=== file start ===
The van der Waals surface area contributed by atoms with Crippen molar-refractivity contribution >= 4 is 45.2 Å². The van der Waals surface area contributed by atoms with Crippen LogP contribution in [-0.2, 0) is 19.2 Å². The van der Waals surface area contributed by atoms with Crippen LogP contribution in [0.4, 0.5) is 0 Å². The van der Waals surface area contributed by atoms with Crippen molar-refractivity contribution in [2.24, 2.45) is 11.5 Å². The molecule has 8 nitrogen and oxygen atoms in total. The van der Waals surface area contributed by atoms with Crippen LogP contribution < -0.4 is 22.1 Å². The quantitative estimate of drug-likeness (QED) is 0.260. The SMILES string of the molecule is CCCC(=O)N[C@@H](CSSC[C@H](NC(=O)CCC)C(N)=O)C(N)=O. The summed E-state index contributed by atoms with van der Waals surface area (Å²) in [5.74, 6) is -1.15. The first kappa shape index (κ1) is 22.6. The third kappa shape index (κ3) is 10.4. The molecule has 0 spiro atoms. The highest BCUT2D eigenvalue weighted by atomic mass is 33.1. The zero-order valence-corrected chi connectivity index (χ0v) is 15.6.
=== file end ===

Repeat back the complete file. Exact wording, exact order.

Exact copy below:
The van der Waals surface area contributed by atoms with Crippen molar-refractivity contribution >= 4 is 45.2 Å². The van der Waals surface area contributed by atoms with Crippen LogP contribution in [-0.2, 0) is 19.2 Å². The van der Waals surface area contributed by atoms with Crippen LogP contribution in [0.4, 0.5) is 0 Å². The van der Waals surface area contributed by atoms with Crippen molar-refractivity contribution in [2.24, 2.45) is 11.5 Å². The molecule has 8 nitrogen and oxygen atoms in total. The van der Waals surface area contributed by atoms with Crippen LogP contribution < -0.4 is 22.1 Å². The quantitative estimate of drug-likeness (QED) is 0.260. The SMILES string of the molecule is CCCC(=O)N[C@@H](CSSC[C@H](NC(=O)CCC)C(N)=O)C(N)=O. The summed E-state index contributed by atoms with van der Waals surface area (Å²) in [5.74, 6) is -1.15. The first kappa shape index (κ1) is 22.6. The third kappa shape index (κ3) is 10.4. The molecule has 0 spiro atoms. The highest BCUT2D eigenvalue weighted by atomic mass is 33.1. The zero-order valence-corrected chi connectivity index (χ0v) is 15.6.